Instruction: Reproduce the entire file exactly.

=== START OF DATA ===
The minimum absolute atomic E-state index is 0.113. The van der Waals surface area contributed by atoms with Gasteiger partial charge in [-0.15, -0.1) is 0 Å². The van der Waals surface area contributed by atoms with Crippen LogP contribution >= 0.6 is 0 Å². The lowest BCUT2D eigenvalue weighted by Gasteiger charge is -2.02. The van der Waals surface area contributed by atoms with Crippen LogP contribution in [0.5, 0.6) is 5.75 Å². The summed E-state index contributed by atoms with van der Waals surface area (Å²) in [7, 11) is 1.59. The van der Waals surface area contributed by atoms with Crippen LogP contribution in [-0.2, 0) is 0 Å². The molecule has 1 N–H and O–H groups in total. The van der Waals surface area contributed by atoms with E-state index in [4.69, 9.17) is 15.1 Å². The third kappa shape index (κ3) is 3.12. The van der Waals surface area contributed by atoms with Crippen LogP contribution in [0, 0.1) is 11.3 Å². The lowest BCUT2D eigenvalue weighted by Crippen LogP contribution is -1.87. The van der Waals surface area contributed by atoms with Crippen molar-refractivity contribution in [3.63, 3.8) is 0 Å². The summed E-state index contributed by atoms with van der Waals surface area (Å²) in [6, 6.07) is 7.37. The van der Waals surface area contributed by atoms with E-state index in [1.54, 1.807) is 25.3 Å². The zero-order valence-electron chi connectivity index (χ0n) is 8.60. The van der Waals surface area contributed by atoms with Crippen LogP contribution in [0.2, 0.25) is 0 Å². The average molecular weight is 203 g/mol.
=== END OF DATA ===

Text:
The minimum absolute atomic E-state index is 0.113. The van der Waals surface area contributed by atoms with Gasteiger partial charge in [-0.15, -0.1) is 0 Å². The van der Waals surface area contributed by atoms with Crippen LogP contribution >= 0.6 is 0 Å². The lowest BCUT2D eigenvalue weighted by Gasteiger charge is -2.02. The van der Waals surface area contributed by atoms with Crippen LogP contribution in [0.5, 0.6) is 5.75 Å². The summed E-state index contributed by atoms with van der Waals surface area (Å²) in [7, 11) is 1.59. The van der Waals surface area contributed by atoms with Crippen LogP contribution in [-0.2, 0) is 0 Å². The molecule has 1 N–H and O–H groups in total. The van der Waals surface area contributed by atoms with E-state index in [4.69, 9.17) is 15.1 Å². The third kappa shape index (κ3) is 3.12. The van der Waals surface area contributed by atoms with Crippen LogP contribution in [0, 0.1) is 11.3 Å². The lowest BCUT2D eigenvalue weighted by Crippen LogP contribution is -1.87. The van der Waals surface area contributed by atoms with Crippen molar-refractivity contribution in [3.63, 3.8) is 0 Å². The summed E-state index contributed by atoms with van der Waals surface area (Å²) in [6, 6.07) is 7.37. The van der Waals surface area contributed by atoms with E-state index in [1.54, 1.807) is 25.3 Å². The zero-order valence-electron chi connectivity index (χ0n) is 8.60. The van der Waals surface area contributed by atoms with Crippen LogP contribution in [0.2, 0.25) is 0 Å². The average molecular weight is 203 g/mol.